Benjamin Netanyahu’s recent record of standing up for Jewish communities in the Diaspora that are facing anti-Semitism has hardly been a stellar one. Over the last two years he has failed American Jews by remaining silent as Donald Trump endorsed and legitimized white supremacists and neo-Nazis.
Despite the express wishes of the Hungarian Jewish community, he has embraced Prime Minister Viktor Orbán, who has launched an anti-Semitic-style campaign against Jewish financier George Soros and tried to expunge the pro-Nazi record of Hungary’s wartime regime.
And only two months ago, Netanyahu received a rare rebuke from Yad Vashem’s historians for signing a joint statement with Poland’s government clearing the Polish people of their well-documented abandonment of Polish Jews during the Holocaust. Also, he rushed to congratulate Austria’s new chancellor, Sebastian Kurz, when the center-right leader formed a government with the former neo-Nazi members of the Freedom Party.
On the basis of this record, it would take a particularly inept politician to lose the moral high ground against Netanyahu in a public spat about anti-Semitism. Arise Jeremy Corbyn, the man who constantly claims to have been a campaigner against racism all his life and to have not one anti-Semitic bone in his body. But he seems to have the incredible misfortune of being unable to keep himself from joining platforms with and endorsing blood libelers, Holocaust deniers and convicted terror bombers.
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Corbyn has been Labour Party leader for nearly three years now, but doesn’t seem to have appeared on Netanyahu’s radar before this week. Actually, Corbyn and politicians of his mold who can’t help themselves from insulting local Jewish communities with their open associations with anti-Semites are a godsend to Netanyahu. In his dysfunctional relationship with the Diaspora, a “progressive” leader who makes Jews feel unwanted in their own country bolsters Netanyahu’s siege-mentality brand of Zionism.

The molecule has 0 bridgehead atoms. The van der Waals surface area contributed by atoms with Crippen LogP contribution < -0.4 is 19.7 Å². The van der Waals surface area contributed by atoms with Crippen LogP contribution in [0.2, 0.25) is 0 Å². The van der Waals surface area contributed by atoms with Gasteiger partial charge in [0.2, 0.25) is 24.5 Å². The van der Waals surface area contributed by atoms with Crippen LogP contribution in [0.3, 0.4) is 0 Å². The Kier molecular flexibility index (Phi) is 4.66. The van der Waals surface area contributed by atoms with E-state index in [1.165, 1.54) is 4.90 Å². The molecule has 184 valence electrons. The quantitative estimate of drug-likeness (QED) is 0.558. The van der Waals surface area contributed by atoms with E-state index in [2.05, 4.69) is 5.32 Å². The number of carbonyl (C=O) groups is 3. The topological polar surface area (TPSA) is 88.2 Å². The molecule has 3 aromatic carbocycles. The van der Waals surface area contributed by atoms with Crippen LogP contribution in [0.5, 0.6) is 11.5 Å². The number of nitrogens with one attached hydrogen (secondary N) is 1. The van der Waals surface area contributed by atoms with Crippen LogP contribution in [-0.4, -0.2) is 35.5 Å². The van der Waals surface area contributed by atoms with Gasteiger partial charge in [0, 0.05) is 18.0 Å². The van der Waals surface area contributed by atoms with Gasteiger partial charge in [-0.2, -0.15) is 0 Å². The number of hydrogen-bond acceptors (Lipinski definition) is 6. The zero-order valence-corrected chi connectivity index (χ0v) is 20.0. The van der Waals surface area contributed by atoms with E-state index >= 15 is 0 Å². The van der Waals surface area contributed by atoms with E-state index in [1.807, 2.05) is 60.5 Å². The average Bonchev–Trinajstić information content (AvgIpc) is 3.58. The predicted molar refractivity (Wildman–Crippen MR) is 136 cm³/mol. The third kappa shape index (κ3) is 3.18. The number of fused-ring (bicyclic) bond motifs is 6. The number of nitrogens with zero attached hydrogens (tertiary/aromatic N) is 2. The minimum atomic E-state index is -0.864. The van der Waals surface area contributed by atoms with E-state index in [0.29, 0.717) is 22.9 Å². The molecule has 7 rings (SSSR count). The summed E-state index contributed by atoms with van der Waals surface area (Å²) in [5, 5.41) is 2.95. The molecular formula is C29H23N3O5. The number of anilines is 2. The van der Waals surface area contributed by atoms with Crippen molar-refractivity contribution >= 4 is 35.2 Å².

The euroskeptic Corbyn, who is defying the majority within Labour who want to resist Brexit, is useful to Netanyahu in this as well. Corbyn is doing nothing to prevent the United Kingdom from crashing out of the European Union without an orderly deal, weakening both Britain and the EU in the process. This is furthering Netanyahu’s goal of seeing the EU that has criticized his policies and upheld the Iran deal become a diminished voice on the global scene. It’s also strengthening the voices of his allies, the populist right-wing governments, within the EU.
A gift from Tunis
In recent weeks, some of Netanyahu’s media proxies have taken to talking up Corbyn and his anti-Semitic scandals, partly to deflect some of the criticism of their leader for his ties with right-wing populists like Orbán and the farce of the joint statement with the hard-right Polish government. But Netanyahu himself remained silent, anxious, as one aide said, “not to descend to Corbyn’s level. He’s just a party leader, not a prime minister.”
Still, the increasing interest in Corbyn in the Israeli media was galvanized this week by the reports that in 2014 he had lain a wreath at the Tunis graves of planners of the massacre of 11 Israeli athletes at the 1972 Munich Olympics. Netanyahu couldn’t remain silent. His advisers noted that Corbyn was by now featuring in the line-up of the evening news shows and that the only prominent Israeli politician responding to Corbyn was Israel’s Labor leader, Avi Gabbay, who four months ago announced that after decades of warm ties between the sister parties he was suspending all relations with Corbyn’s office.